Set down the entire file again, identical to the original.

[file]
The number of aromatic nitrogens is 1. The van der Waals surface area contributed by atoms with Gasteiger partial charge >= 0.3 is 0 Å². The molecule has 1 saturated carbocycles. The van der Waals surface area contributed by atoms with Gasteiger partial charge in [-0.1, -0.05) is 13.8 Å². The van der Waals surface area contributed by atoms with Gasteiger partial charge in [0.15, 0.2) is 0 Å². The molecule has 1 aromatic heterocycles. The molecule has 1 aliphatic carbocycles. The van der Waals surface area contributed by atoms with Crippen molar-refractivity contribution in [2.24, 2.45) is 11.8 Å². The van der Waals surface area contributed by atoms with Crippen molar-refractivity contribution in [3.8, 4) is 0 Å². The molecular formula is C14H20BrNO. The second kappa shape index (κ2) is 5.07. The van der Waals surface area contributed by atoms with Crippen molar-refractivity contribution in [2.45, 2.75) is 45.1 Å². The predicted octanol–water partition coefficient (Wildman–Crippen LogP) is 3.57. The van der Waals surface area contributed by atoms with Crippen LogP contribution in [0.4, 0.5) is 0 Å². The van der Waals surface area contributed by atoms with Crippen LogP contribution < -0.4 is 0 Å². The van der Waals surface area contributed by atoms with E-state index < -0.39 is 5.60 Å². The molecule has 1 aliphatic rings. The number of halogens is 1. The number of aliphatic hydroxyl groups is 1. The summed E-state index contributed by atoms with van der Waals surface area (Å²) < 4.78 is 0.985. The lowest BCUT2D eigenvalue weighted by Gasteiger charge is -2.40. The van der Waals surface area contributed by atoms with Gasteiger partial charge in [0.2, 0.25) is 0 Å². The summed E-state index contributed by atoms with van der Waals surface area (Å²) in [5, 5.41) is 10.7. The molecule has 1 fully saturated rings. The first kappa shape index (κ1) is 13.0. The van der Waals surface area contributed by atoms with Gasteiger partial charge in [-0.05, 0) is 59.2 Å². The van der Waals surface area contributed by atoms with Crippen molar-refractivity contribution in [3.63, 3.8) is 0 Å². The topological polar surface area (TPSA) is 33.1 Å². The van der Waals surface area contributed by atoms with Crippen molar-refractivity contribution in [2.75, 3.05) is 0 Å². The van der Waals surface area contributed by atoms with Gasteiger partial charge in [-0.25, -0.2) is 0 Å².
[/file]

The number of aromatic nitrogens is 1. The van der Waals surface area contributed by atoms with Gasteiger partial charge >= 0.3 is 0 Å². The molecule has 1 saturated carbocycles. The van der Waals surface area contributed by atoms with Gasteiger partial charge in [-0.1, -0.05) is 13.8 Å². The van der Waals surface area contributed by atoms with Gasteiger partial charge in [0.15, 0.2) is 0 Å². The molecule has 1 aromatic heterocycles. The molecule has 1 aliphatic carbocycles. The van der Waals surface area contributed by atoms with Crippen molar-refractivity contribution in [2.24, 2.45) is 11.8 Å². The van der Waals surface area contributed by atoms with Crippen molar-refractivity contribution in [3.8, 4) is 0 Å². The molecular formula is C14H20BrNO. The second kappa shape index (κ2) is 5.07. The van der Waals surface area contributed by atoms with Crippen molar-refractivity contribution in [2.45, 2.75) is 45.1 Å². The predicted octanol–water partition coefficient (Wildman–Crippen LogP) is 3.57. The van der Waals surface area contributed by atoms with Crippen LogP contribution in [0.4, 0.5) is 0 Å². The van der Waals surface area contributed by atoms with Crippen LogP contribution < -0.4 is 0 Å². The van der Waals surface area contributed by atoms with E-state index < -0.39 is 5.60 Å². The molecule has 1 aliphatic rings. The number of halogens is 1. The number of aliphatic hydroxyl groups is 1. The summed E-state index contributed by atoms with van der Waals surface area (Å²) < 4.78 is 0.985. The lowest BCUT2D eigenvalue weighted by Gasteiger charge is -2.40. The van der Waals surface area contributed by atoms with Gasteiger partial charge in [0.2, 0.25) is 0 Å². The summed E-state index contributed by atoms with van der Waals surface area (Å²) in [5, 5.41) is 10.7. The molecule has 1 fully saturated rings. The first kappa shape index (κ1) is 13.0. The van der Waals surface area contributed by atoms with Gasteiger partial charge in [-0.05, 0) is 59.2 Å². The van der Waals surface area contributed by atoms with Crippen molar-refractivity contribution in [3.63, 3.8) is 0 Å². The topological polar surface area (TPSA) is 33.1 Å². The van der Waals surface area contributed by atoms with Crippen molar-refractivity contribution in [2.75, 3.05) is 0 Å². The van der Waals surface area contributed by atoms with Gasteiger partial charge in [-0.25, -0.2) is 0 Å².